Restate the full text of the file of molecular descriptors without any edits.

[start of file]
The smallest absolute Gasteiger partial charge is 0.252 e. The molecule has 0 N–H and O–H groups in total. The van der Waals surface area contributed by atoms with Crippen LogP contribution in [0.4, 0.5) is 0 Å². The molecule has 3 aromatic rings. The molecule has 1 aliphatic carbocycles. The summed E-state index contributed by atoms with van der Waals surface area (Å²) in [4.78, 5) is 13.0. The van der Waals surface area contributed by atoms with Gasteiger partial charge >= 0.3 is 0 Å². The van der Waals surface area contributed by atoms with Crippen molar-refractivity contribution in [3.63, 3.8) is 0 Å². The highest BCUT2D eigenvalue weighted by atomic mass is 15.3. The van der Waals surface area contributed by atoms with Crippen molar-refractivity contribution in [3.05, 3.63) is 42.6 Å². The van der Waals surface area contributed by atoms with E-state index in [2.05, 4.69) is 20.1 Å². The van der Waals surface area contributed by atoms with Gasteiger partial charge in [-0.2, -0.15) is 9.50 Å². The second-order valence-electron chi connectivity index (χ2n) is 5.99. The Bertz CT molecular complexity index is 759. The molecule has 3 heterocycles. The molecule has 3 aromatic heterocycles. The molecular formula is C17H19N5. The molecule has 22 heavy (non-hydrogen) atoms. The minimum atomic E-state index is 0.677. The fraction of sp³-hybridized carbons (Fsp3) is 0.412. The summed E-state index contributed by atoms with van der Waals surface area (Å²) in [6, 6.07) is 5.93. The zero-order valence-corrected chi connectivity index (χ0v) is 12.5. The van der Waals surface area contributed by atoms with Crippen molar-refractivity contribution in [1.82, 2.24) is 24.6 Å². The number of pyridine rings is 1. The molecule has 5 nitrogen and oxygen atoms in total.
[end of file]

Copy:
The smallest absolute Gasteiger partial charge is 0.252 e. The molecule has 0 N–H and O–H groups in total. The van der Waals surface area contributed by atoms with Crippen LogP contribution in [0.4, 0.5) is 0 Å². The molecule has 3 aromatic rings. The molecule has 1 aliphatic carbocycles. The summed E-state index contributed by atoms with van der Waals surface area (Å²) in [4.78, 5) is 13.0. The van der Waals surface area contributed by atoms with Gasteiger partial charge >= 0.3 is 0 Å². The van der Waals surface area contributed by atoms with Crippen molar-refractivity contribution in [3.63, 3.8) is 0 Å². The highest BCUT2D eigenvalue weighted by atomic mass is 15.3. The van der Waals surface area contributed by atoms with Crippen molar-refractivity contribution in [3.05, 3.63) is 42.6 Å². The van der Waals surface area contributed by atoms with E-state index in [2.05, 4.69) is 20.1 Å². The van der Waals surface area contributed by atoms with Gasteiger partial charge in [-0.2, -0.15) is 9.50 Å². The second-order valence-electron chi connectivity index (χ2n) is 5.99. The Bertz CT molecular complexity index is 759. The molecule has 3 heterocycles. The molecule has 3 aromatic heterocycles. The molecular formula is C17H19N5. The molecule has 22 heavy (non-hydrogen) atoms. The minimum atomic E-state index is 0.677. The fraction of sp³-hybridized carbons (Fsp3) is 0.412. The summed E-state index contributed by atoms with van der Waals surface area (Å²) in [6, 6.07) is 5.93. The zero-order valence-corrected chi connectivity index (χ0v) is 12.5. The van der Waals surface area contributed by atoms with Crippen molar-refractivity contribution in [1.82, 2.24) is 24.6 Å². The number of pyridine rings is 1. The molecule has 5 nitrogen and oxygen atoms in total.